The student lifestyle requires a lot of time spent sitting down. We sit in lecture halls and libraries and on the bus to class. And if we’re not sitting, we’re walking (or the more creative and rushed among us are skateboarding, biking or maybe just running) across campus to get somewhere or other. Sometimes we go to the gym or sports practice, where we can move our bodies and get sweaty and gross, but often it’s not for the point of feeling joy in the action — it’s to lose weight or burn calories or change the way we look. It’s all too easy to tune out the way a movement or action makes us feel, especially in a stressful schedule packed with classes, work obligations and extracurriculars.
But that’s the whole point of Nia, a dance-fusion exercise form that’s been around since the early 1980s. Nia stands for both non-impact aerobics (that’s the boring one) and neuromuscular integrative action, and the word itself also means “purpose” in Swahili. It’s something I never know how to describe to people when I try to tell them that I do it. It’s dance and yoga, martial arts and a great workout. It’s challenging and so, so rewarding. It draws on elements of jazz and Feldenkrais and more, while still taking into consideration the way the body is put together, the way joints work and the way muscles move. Nia is the original fusion exercise that combines three martial arts, three dance arts and three healing arts.
"It doesn’t just borrow movements from those, it borrows the principles,” said Megan Sims, a Nia instructor at the Ann Arbor YMCA, A2 Yoga and several other venues around town.
Sims is also the owner of Me-Again Dance Healing & Fitness, a counseling business based in the greater Ann Arbor area that provides therapy through methods such as interpretive dance and is geared toward helping each individual grow and find themselves.
“It’s very structured,” she added. “There’s just freedom within the structure to move at your own level or your own way.”
Nia does this by drawing on 52 unique movements and 13 principles, connecting mind and body in a way that doesn’t happen in most people’s day-to-day walks across the Diag or time spent on a treadmill.
Of her own practice, Sims said, “Nia is my therapist, Nia is my gym … As a Nia teacher, I get to really express my authentic self on a daily basis, and I think that’s a really great opportunity.”
Sims teaches Nia to people in wheelchairs, people with Parkinson’s disease and people who have difficulty moving, as well as to people who are more physically able. She firmly believes that it can be valuable for everyone. No matter who you are or where you’re coming from, Nia can be something that’s meaningful, and it can help each dancer to feel whole.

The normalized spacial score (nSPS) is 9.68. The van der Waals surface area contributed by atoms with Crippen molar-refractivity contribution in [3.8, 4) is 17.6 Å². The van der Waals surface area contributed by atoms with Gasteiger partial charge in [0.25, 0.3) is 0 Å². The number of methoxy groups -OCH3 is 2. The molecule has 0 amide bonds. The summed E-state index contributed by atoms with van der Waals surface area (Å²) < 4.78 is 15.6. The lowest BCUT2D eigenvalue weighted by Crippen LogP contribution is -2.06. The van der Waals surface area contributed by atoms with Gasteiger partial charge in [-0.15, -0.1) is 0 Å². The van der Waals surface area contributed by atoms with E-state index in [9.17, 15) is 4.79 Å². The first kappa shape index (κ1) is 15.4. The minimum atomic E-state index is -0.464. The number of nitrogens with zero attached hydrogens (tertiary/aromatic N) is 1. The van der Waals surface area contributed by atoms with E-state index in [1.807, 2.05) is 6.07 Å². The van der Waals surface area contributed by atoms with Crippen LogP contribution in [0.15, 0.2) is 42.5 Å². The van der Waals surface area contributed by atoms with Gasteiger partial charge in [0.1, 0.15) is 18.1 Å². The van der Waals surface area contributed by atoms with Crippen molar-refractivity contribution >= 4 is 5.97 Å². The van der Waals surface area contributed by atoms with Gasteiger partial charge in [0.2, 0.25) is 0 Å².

“The research is finally catching up to what dancers have always known: that you have to move your body every day to feel good,” Sims said.
I find that to be true when I take daily walks around my neighborhood but more so in gym dates and particularly during my weekly hour of Nia, where I’m encouraged to go barefoot, where I can express pent-up stress with sharp punches or let emotions drip out through languid spinal rolls. While doing Nia, I allow myself to forget whatever’s on my mind, whatever’s weighing me down. Instead, I pour myself wholly into the motions, the sensation of that movement, and that’s what I’m focusing on — the act of dancing, not what it looks like so much as how it feels and whether or not it feels good. The whole point of Nia is to find joy in the movement, and honestly, that’s never hard to do.
Yes, dancing can be intimidating. At my first Nia class, I had absolutely no idea what was going on. There were mirrors plastering the classroom walls, and I didn’t know where to put my feet or how to move my arms. But the thing about Nia is that it stays with you.
“Most people who take it take it more than once a week,” Sims said. “Many people take it two to three times a week, if they can.”
Once it gets into your routine, it’s hard to go without it (after all, why bother?). My Nia class is that one hour a week when I allow myself to forget about everything except the present moment. The clarity I get from this weekly routine is invaluable and infinitely more rewarding than a straight-backed walk across the Diag with a backpack in tow.
“You know you got a great workout,” Sims said. “You feel happier than when you walked in, and you feel like your mind has gotten a workout as well in some way.”
But there’s also so much more built into the form itself, and one of these principles is called Awareness of Dancing Through Life.
“Even as you’re driving, you’re putting away dishes, you’re walking to work, you’re shaking hands with someone — all of those movements can be part of your life dance,” Sims continued. “And if you feel awareness in your movement, then you’re connected to yourself, you’re connected to your body, you’re connected to people — you’re connected to the moment. That’s a pretty good way to live.”
If the life-dance of a college student consists of sitting in class or sitting down to study (with some gym time or sports practice thrown into the mix), how much joy can come from those sorts of motions? I’ve dedicated this entire article to Nia, and maybe I don’t have you convinced, but it’s almost impossible to pin down what exactly it is if you aren’t already familiar with it for yourself. Like Sims said, “Nia is like chocolate — you have to try it.”
So go ahead — start dancing through life. Start being aware. Put on some fun tunes and walk to your next class with a bit of a spring in your step. And if you’re feeling too self-conscious to skip through Central Campus on your way to class, try dropping in for a free hour of Nia at A2 Yoga. At least there, you know no one will be watching.
Susan LaMoreaux can be reached at firstname.lastname@example.org.